How To Be Creative On A Limited Video Budget
Kelley James (@yourboykj) is a singer/songwriter whose music is a fascinating collection of acoustic guitars, hip-hop beats, thoughtful lyrics and freestyle flows. His brand new album 'The Pattern Transcending' was released on Oct 1st, 2013.
Being a recording artist in the digital age means you have more resources than ever to share your content and engage your fans. With so many different blogs, music platforms, and social media outlets, it can start to get a little overwhelming, both from the sheer number of options and the other voices threatening to drown you out.
Despite all these avenues, there is one channel that many artists let fall by the wayside: video. At best, most will have a few videos of themselves performing live. On the other end of the spectrum, some have only a vacant YouTube channel, or worse, no video presence at all.
Creating engaging video content may seem like a burden, but I’m willing to bet it’s actually a lot easier than you think. I’ve pulled together a few easy steps every independent artist should take to not only amp up their content, but increase their digital footprint by connecting with the people who matter most – the fans.
1. When creating content, think outside the box.
Everyone is pretty familiar with the two main standbys that most artists will utilize when it comes to creating videos: the video-blog update and, of course, music videos. One is low budget with the potential to be stale and contrived while the other often seems like too big of an investment for artists who are still growing. That’s why it’s very important to think outside the box when it comes to video content. What are your viewers getting from your videos that they can’t get elsewhere? If the answer is “nothing”, they probably won’t be tuning in any time soon. When I’m creating content for my channel, I like to give my fans something they can’t see at a show or buy on iTunes, so I like to do one of my signature freestyles on-the-spot. Other times, I’ll mash up two songs into one streamlined acoustic performance. Once your viewers realize that they’re getting in on something special when they watch your videos, you can bet they’ll be back again next time.
2. More is less.
There’s proof all over the web that a clever idea can be as valuable, if not more, than a bloated budget. A lack of funds can be a blessing more than a curse in that it forces you to think creatively and work with whatever resources are immediately available. In 2012, I released my single “Summertime On My Mind” and wanted to create a unique video to promote it without spending a ton of cash. I was involved in a campaign for Patagonia at the time called “Repair, Reuse, Recycle” which was aimed at promoting cleaner environmental practices and conserving resources, and I saw one that one of the logos was an acoustic guitar with only one string. Inspiration struck. With the goal of showing that you can create something awesome with only simple tools, I rounded up five friends and six guitars – each with only one string. We played the entire song together, one string per person, and over 13,000 views later, I was able to prove that it doesn’t take more than a few buddies and some ingenuity to make something special. Don’t get caught up in trying to copy the music videos you see on TV, because the average major label video usually has a budget somewhere between $200,000-$500,00. Use your brain and remember, more is less.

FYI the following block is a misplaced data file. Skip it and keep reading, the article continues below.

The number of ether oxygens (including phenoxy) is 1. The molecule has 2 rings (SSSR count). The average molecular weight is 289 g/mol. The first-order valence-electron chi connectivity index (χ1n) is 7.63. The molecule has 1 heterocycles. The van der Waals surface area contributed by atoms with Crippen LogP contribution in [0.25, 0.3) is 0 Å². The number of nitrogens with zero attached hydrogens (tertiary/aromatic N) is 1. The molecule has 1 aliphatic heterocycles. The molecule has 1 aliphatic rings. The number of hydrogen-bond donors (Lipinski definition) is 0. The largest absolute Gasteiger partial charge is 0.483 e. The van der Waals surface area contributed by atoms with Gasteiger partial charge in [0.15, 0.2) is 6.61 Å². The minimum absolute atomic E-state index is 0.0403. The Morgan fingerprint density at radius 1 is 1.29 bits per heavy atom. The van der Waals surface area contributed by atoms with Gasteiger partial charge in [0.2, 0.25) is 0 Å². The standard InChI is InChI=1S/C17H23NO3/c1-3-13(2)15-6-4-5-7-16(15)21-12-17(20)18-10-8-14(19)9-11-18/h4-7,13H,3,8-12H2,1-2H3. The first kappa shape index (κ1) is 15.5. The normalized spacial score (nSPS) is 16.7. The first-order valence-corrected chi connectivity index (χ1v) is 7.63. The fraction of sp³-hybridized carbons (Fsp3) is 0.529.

3. Utilize live-streaming platforms to bring your content to life.
One of the greatest things that technology is doing for artists is tearing down the barriers between us and our audiences. Live-streaming services only continue to get better with time, and they can be a powerful weapon in your social media arsenal. Websites like StageIt can help you easily create streaming content to share with your fanbase. I use StageIt to turn any location with an internet connection into a concert venue by allowing my fans to tune into scheduled performances via webcam. Artists are free to charge whatever they please for access to the show, and can leave a digital “tip jar” open if audience members feel so inclined. This is a great way to let your audience know that they matter and that you’re willing to go above and beyond to provide them with a unique musical experience.
4. Get to know talented filmmakers and videographers.
Everyone dreams of the day when they’ll be getting paid big bucks to do what they love, but as most of us well know, you have to start somewhere. There are as many talented people behind cameras as there are behind guitars and microphones, and it makes sense for us as artists to get to know each other and discover ways we can help each other out. Filmmakers and videographers want their work to get noticed too, and it never hurts to ask to see if there are options for you to work together to promote your respective brands. Some of them may be willing to work with you for free, while others won’t consider it without some promise of payment – either way, it’s only beneficial to get a sense of what your options are. At the very least, you might find yourself inspired by some of the material you find. I constantly draw new musical ideas and vibes from my friend Mike Greene’s video work. Bottom line: you’ll never know until you get out there and do some research, and with the entire internet at your fingertips, you have no excuse to not do it.
At the end of the day, video content is one of many, many tools that can be used to make yourself stand out from the crowd and engage people. The fact that it gets overlooked by a lot of artist should provide you with that much more incentive to take advantage of it in the most resourceful, cost-effective means possible. Being creative with your webcam today means that you might get to be creative behind a big-budget music video tomorrow – so get to work!